Kamagurka particularly liked Charlie Hebdo, because it was the only place where he could take his comedy as far and taboo-breaking as possible. Still, in the early 1990s, he quit making cartoons for the magazine. While he kept in touch with his friends at the office, he felt the atmosphere started to change. People got more violent in their anger over Charlie Hebdo's content. As a result, more safety procedures were taken, which made it less inviting to visit the place. Many of his old connections also passed away, either by old age or during the 2015 terrorist attacks on the Charlie Hebdo offices.

Kamagurka covers for issue #3065 (1 June 1999) and issue #3410 (10 January 2006) of Humo magazine. The first cover jokes about the far-right party Vlaams Blok and their plea for a curfew for youngsters. For Bert this wasn't extreme enough, so he wanted a curfew "for everybody". But given that Bobje the dog now shits inside his house, Bert grumbles: "Next time, I vote against it!". The second cover announces an article about adultery. The woman in the cartoon exclaims: "Damned! Mother's Day: I completely forgot about it!".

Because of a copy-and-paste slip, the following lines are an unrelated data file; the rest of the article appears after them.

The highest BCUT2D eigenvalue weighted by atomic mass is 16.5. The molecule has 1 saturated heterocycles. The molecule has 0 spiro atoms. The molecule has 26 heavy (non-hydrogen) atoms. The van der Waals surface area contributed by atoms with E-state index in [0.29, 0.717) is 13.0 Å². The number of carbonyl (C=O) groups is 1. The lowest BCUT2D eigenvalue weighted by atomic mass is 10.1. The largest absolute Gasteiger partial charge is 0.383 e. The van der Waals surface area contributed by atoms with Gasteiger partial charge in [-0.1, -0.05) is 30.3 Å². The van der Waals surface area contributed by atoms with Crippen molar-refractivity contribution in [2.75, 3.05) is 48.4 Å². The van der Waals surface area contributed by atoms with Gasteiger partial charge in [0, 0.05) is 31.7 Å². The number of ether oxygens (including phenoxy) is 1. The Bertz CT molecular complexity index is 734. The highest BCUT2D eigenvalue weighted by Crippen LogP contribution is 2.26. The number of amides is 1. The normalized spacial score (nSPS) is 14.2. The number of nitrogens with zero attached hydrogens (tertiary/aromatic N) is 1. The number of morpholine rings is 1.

In 1975, Kamagurka wanted to publish some drawings in the Dutch underground comix magazine Tante Leny Presenteert. Since Ever Meulen was a regular contributor, he asked him to show these cartoons to its editor, Evert Geradts. Meulen fulfilled the request, but also offered them to Guy Mortier, chief editor of Humo, the magazine Meulen worked for since 1971. Mortier was so impressed with Kamagurka's unconventional humor that he instantly hired him. His first comic strip, 'Gemeenschappelijk Vervoer: Zoveel Voordeliger', ran in issue #1856. The gag revolved around an ill man who blackmails people to pay him money, otherwise he will "cough on them." Many equally strange comics and cartoons followed. Slowly but surely, Kamagurka replaced Ever Meulen as Humo's official house cartoonist. Meulen didn't mind, as he preferred illustration work over creating comics anyway. On top of that, he was receiving more commissions from magazines all over the globe, which left him with less time to work for Humo alone. However, Kamagurka and Meulen's styles were vastly different. While Meulen excelled in sophisticated, swift, detailed linework with cosy comedy, Kamagurka had a more minimalistic and brutal approach. He made simple doodles with pitch black, anarchic and bizarre jokes. As a result, he could produce more material in a shorter amount of time.